Hæ sunt generationes Noë: Noë vir justus atque perfectus fuit in generationibus suis, cum Deo ambulavit. Et genuit tres filios, Sem, Cham, et Japheth. Corrupta est autem terra coram Deo, et repleta est iniquitate. Cumque vidisset Deus terram esse corruptam (omnis quippe caro corruperat viam suam super terram) dixit ad Noë: Finis universæ carnis venit coram me: repleta est terra iniquitate a facie eorum, et ego disperdam eos cum terra.

These are the generations of Noah: Noah was a just and perfect man in his generations: he walked with God. And he begot three sons: Sem, Cham, and Japheth. And the earth was corrupted before God, and was filled with iniquity. And when God had seen that the earth was corrupted (for all flesh had corrupted its way upon the earth), he said to Noah: The end of all flesh is come before me: the earth is filled with iniquity through them, and I will destroy them with the earth.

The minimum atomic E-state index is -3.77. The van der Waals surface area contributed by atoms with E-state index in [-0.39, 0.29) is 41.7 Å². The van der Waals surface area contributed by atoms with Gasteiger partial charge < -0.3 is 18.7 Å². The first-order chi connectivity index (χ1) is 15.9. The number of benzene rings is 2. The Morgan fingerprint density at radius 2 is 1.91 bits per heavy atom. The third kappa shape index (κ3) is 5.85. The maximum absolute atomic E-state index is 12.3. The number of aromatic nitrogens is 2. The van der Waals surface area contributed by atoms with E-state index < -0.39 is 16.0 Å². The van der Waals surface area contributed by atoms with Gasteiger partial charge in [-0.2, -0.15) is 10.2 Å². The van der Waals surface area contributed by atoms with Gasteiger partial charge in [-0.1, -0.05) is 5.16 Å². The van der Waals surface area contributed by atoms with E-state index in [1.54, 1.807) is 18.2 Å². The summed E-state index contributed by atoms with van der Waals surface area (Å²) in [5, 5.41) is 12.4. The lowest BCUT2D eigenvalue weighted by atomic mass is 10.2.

This awful chastisement of the human race by the deluge was a fresh consequence of sin. This time, however, there was found one just man; and it was through him and his family that the world was restored. Having once more mercifully renewed His covenant with His creatures, God allows the earth to be repeopled, and makes the three sons of Noah become the fathers of the three great families of the human race.